Book Review: Seven Blind Mice

Rating: ★★★★☆

Ed Young unveiled his artistic brilliance in 1989 with his Caldecott winner Lon Po Po, a Chinese version of Little Red Riding Hood that is so compelling as to be genuinely disturbing.  This book, also earning a Caldecott recognition, is much gentler.  It reinvents the traditional Indian tale of the blind men and the elephant with seven blind mice of different colors.  This, of course, reminds you of Mother Goose’s “Three Blind Mice,” but these mice keep their tails — in fact, the first we see of them are brightly colored tails waving at the edge of a field of black.  The story is animated with dynamic visual scenes made from cut-paper collage, in which each mouse in turn experiences and then explains a different aspect of the elephant.  The use of primary colors and the systematic, deliberate way in which each mouse sallies forth on a new day of the week makes this a wonderfully predictable tale with humor, surprise, and a satisfying ending.

The author concludes with an explicit moral that not every reader will easily connect with the story events: “Knowing in part may make a fine tale, but wisdom comes from seeing the whole.”  I think he is probably speaking from a Buddhist perspective, and “seeing the whole” may refer to the concept of Nirvana.  (Sidenote: Most of the little I know about Eastern mysticism I learned from The Universe Next Door, which provides a quick, accessible survey of major religions from a Christian perspective.)  The elephant may be symbolic of spiritual truth, and it’s probably significant that the white mouse is the one who realizes the mysterious object is an elephant.  One might interpret this mouse as having emptied herself of prejudice and desire so as to better discern what the object is.

Although its artistic and historical value of this fable are undeniable, Christian parents will want to think about how to discuss the spiritual themes with their kids.  It has been popular with Hindu, Buddhist, and Jain adherents for good reason, and it also resonates with the postmodern belief that all truth is relative depending on one’s perspective.  The beauty of this tale comes from its elegant simplicity, its eloquent symbolism that provides opportunity to discuss beliefs about spiritual reality.  Take, for example, the fact that the elephant is silent.  As Randy Newman points out in Questioning Evangelism, this story would be very different if the elephant were to speak and reveal his own identity to the blind questioners rather than leaving them to discover it themselves.  This is in fact a major distinction between Christianity and other religions — the claim that God has revealed Himself to humanity through the incarnated person of Jesus (Hebrews 1:1-3), and those who have faith in Him will one day experience the full revelation of a personal God (1 Corinthians 13:11-12).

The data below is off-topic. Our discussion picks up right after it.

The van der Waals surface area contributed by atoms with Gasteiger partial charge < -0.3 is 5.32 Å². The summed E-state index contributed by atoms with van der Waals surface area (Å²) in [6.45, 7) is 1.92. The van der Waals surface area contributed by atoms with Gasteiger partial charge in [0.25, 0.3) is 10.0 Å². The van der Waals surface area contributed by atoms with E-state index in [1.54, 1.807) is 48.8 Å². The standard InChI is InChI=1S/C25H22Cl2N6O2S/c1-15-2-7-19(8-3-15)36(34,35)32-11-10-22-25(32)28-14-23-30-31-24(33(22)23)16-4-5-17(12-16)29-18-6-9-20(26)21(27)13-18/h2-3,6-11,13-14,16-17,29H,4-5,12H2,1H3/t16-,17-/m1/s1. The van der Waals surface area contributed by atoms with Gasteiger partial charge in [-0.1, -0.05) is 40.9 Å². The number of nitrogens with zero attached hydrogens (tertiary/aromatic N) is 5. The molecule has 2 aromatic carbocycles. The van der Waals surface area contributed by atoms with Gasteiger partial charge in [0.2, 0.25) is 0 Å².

Not every child will be able to grasp these concepts, of course, and parents need to be able to discern when it is appropriate to begin that discussion.  But the Eastern moral isn’t likely to strongly influence Christian kids unless they’re already attracted to mysticism.  If they’re ready to learn about the Greek pantheon, they’re ready to learn about the Blind Men and the Elephant, and this is a pretty fun way to do it.

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Publication Information: Young, Ed. Seven Blind Mice. Puffin. 1992. ISBN: 0698118952.
Categories: 4 Stars, Age 04-08, Caldecott Honor
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Posted on November 5, 2011

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